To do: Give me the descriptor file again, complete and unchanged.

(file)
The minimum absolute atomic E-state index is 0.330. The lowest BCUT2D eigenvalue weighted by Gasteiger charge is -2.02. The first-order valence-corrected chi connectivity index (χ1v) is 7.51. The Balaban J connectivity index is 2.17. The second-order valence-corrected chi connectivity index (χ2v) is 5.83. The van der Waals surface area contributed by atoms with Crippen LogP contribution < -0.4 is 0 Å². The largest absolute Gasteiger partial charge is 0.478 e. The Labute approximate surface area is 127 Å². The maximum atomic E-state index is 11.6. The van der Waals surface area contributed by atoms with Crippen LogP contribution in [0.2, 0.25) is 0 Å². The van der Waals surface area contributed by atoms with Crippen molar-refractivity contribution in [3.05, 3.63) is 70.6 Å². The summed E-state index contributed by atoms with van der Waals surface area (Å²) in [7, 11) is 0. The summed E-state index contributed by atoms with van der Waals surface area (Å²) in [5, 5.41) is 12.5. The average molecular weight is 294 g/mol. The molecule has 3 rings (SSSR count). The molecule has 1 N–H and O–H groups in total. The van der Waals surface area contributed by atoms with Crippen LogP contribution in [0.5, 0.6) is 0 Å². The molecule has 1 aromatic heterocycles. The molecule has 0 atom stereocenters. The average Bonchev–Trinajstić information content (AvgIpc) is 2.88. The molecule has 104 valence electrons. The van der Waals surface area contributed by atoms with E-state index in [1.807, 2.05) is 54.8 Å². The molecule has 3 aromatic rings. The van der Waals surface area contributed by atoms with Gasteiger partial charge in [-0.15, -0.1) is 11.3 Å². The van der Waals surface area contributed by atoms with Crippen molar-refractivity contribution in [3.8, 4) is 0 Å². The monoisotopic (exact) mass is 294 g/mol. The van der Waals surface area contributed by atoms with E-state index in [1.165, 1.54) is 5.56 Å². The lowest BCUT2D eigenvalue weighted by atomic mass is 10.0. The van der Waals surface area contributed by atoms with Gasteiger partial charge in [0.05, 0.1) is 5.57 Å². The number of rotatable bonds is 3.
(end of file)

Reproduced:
The minimum absolute atomic E-state index is 0.330. The lowest BCUT2D eigenvalue weighted by Gasteiger charge is -2.02. The first-order valence-corrected chi connectivity index (χ1v) is 7.51. The Balaban J connectivity index is 2.17. The second-order valence-corrected chi connectivity index (χ2v) is 5.83. The van der Waals surface area contributed by atoms with Crippen LogP contribution < -0.4 is 0 Å². The largest absolute Gasteiger partial charge is 0.478 e. The Labute approximate surface area is 127 Å². The maximum atomic E-state index is 11.6. The van der Waals surface area contributed by atoms with Crippen LogP contribution in [0.2, 0.25) is 0 Å². The van der Waals surface area contributed by atoms with Crippen molar-refractivity contribution in [3.05, 3.63) is 70.6 Å². The summed E-state index contributed by atoms with van der Waals surface area (Å²) in [7, 11) is 0. The summed E-state index contributed by atoms with van der Waals surface area (Å²) in [5, 5.41) is 12.5. The average molecular weight is 294 g/mol. The molecule has 3 rings (SSSR count). The molecule has 1 N–H and O–H groups in total. The van der Waals surface area contributed by atoms with Crippen LogP contribution in [0.5, 0.6) is 0 Å². The molecule has 1 aromatic heterocycles. The molecule has 0 atom stereocenters. The average Bonchev–Trinajstić information content (AvgIpc) is 2.88. The molecule has 104 valence electrons. The van der Waals surface area contributed by atoms with E-state index in [1.807, 2.05) is 54.8 Å². The molecule has 3 aromatic rings. The van der Waals surface area contributed by atoms with Gasteiger partial charge in [-0.15, -0.1) is 11.3 Å². The van der Waals surface area contributed by atoms with Crippen molar-refractivity contribution in [3.8, 4) is 0 Å². The monoisotopic (exact) mass is 294 g/mol. The van der Waals surface area contributed by atoms with E-state index in [1.165, 1.54) is 5.56 Å². The lowest BCUT2D eigenvalue weighted by atomic mass is 10.0. The van der Waals surface area contributed by atoms with Gasteiger partial charge in [0.05, 0.1) is 5.57 Å². The number of rotatable bonds is 3.